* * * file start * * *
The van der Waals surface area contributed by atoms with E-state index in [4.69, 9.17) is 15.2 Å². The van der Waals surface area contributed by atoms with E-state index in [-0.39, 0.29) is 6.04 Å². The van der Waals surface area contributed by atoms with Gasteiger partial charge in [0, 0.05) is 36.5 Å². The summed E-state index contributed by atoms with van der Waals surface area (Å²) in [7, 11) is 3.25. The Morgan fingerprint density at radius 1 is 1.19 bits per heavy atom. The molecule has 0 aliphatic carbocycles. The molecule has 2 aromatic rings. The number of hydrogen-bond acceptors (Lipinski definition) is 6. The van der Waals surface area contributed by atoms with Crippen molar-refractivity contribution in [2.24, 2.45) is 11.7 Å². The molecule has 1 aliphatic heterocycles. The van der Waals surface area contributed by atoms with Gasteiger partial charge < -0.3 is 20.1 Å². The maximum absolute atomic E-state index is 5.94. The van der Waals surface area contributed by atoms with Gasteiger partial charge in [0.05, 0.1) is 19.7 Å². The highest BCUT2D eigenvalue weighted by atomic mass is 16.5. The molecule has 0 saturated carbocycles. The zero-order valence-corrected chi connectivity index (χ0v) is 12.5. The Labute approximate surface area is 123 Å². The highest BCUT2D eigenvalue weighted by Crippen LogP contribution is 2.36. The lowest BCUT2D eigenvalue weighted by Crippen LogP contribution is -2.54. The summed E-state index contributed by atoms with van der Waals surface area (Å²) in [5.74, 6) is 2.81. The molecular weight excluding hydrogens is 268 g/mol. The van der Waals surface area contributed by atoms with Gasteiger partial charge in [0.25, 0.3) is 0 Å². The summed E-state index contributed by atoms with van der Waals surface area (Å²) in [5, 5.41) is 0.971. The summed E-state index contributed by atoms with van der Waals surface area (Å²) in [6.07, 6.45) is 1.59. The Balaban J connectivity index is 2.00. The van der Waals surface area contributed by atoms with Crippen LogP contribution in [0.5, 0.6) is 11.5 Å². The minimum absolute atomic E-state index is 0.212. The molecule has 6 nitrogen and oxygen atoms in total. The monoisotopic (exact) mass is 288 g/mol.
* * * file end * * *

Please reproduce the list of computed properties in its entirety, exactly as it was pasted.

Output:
The van der Waals surface area contributed by atoms with E-state index in [4.69, 9.17) is 15.2 Å². The van der Waals surface area contributed by atoms with E-state index in [-0.39, 0.29) is 6.04 Å². The van der Waals surface area contributed by atoms with Gasteiger partial charge in [0, 0.05) is 36.5 Å². The summed E-state index contributed by atoms with van der Waals surface area (Å²) in [7, 11) is 3.25. The Morgan fingerprint density at radius 1 is 1.19 bits per heavy atom. The molecule has 0 aliphatic carbocycles. The molecule has 2 aromatic rings. The number of hydrogen-bond acceptors (Lipinski definition) is 6. The van der Waals surface area contributed by atoms with Crippen molar-refractivity contribution in [2.24, 2.45) is 11.7 Å². The molecule has 1 aliphatic heterocycles. The van der Waals surface area contributed by atoms with Gasteiger partial charge < -0.3 is 20.1 Å². The maximum absolute atomic E-state index is 5.94. The van der Waals surface area contributed by atoms with Gasteiger partial charge in [0.05, 0.1) is 19.7 Å². The highest BCUT2D eigenvalue weighted by atomic mass is 16.5. The molecule has 0 saturated carbocycles. The zero-order valence-corrected chi connectivity index (χ0v) is 12.5. The Labute approximate surface area is 123 Å². The highest BCUT2D eigenvalue weighted by Crippen LogP contribution is 2.36. The lowest BCUT2D eigenvalue weighted by Crippen LogP contribution is -2.54. The summed E-state index contributed by atoms with van der Waals surface area (Å²) in [5.74, 6) is 2.81. The molecular weight excluding hydrogens is 268 g/mol. The van der Waals surface area contributed by atoms with Gasteiger partial charge in [0.25, 0.3) is 0 Å². The summed E-state index contributed by atoms with van der Waals surface area (Å²) in [5, 5.41) is 0.971. The summed E-state index contributed by atoms with van der Waals surface area (Å²) in [6.07, 6.45) is 1.59. The Balaban J connectivity index is 2.00. The van der Waals surface area contributed by atoms with Crippen LogP contribution in [0.5, 0.6) is 11.5 Å². The minimum absolute atomic E-state index is 0.212. The molecule has 6 nitrogen and oxygen atoms in total. The monoisotopic (exact) mass is 288 g/mol.